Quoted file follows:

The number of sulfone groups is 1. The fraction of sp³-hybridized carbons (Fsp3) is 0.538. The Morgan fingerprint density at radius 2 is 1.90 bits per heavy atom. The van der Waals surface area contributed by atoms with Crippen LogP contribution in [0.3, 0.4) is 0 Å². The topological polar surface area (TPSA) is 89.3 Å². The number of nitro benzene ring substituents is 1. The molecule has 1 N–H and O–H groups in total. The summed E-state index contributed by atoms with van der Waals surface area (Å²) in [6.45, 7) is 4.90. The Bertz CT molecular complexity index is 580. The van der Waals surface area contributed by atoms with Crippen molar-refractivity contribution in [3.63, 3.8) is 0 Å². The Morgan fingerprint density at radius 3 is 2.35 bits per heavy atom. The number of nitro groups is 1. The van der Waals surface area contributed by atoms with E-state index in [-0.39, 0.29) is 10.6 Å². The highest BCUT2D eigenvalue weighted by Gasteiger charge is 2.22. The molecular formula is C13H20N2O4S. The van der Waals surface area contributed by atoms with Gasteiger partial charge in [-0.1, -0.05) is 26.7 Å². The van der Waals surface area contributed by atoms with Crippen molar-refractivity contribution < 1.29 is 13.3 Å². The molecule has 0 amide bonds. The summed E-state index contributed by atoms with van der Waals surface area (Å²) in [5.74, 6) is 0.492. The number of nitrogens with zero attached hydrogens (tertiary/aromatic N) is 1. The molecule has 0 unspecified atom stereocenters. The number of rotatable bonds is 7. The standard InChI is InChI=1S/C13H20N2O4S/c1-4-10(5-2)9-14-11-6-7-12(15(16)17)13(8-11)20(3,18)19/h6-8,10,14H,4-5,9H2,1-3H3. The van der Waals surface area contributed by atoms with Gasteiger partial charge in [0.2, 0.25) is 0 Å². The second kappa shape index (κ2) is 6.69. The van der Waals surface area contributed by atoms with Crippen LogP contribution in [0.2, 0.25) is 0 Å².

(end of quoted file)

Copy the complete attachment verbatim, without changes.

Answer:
The number of sulfone groups is 1. The fraction of sp³-hybridized carbons (Fsp3) is 0.538. The Morgan fingerprint density at radius 2 is 1.90 bits per heavy atom. The van der Waals surface area contributed by atoms with Crippen LogP contribution in [0.3, 0.4) is 0 Å². The topological polar surface area (TPSA) is 89.3 Å². The number of nitro benzene ring substituents is 1. The molecule has 1 N–H and O–H groups in total. The summed E-state index contributed by atoms with van der Waals surface area (Å²) in [6.45, 7) is 4.90. The Bertz CT molecular complexity index is 580. The van der Waals surface area contributed by atoms with Crippen molar-refractivity contribution in [3.63, 3.8) is 0 Å². The Morgan fingerprint density at radius 3 is 2.35 bits per heavy atom. The number of nitro groups is 1. The van der Waals surface area contributed by atoms with E-state index in [-0.39, 0.29) is 10.6 Å². The highest BCUT2D eigenvalue weighted by Gasteiger charge is 2.22. The molecular formula is C13H20N2O4S. The van der Waals surface area contributed by atoms with Gasteiger partial charge in [-0.1, -0.05) is 26.7 Å². The van der Waals surface area contributed by atoms with Crippen molar-refractivity contribution < 1.29 is 13.3 Å². The molecule has 0 amide bonds. The summed E-state index contributed by atoms with van der Waals surface area (Å²) in [5.74, 6) is 0.492. The number of nitrogens with zero attached hydrogens (tertiary/aromatic N) is 1. The molecule has 0 unspecified atom stereocenters. The number of rotatable bonds is 7. The standard InChI is InChI=1S/C13H20N2O4S/c1-4-10(5-2)9-14-11-6-7-12(15(16)17)13(8-11)20(3,18)19/h6-8,10,14H,4-5,9H2,1-3H3. The van der Waals surface area contributed by atoms with Gasteiger partial charge in [0.2, 0.25) is 0 Å². The second kappa shape index (κ2) is 6.69. The van der Waals surface area contributed by atoms with Crippen LogP contribution in [0.2, 0.25) is 0 Å².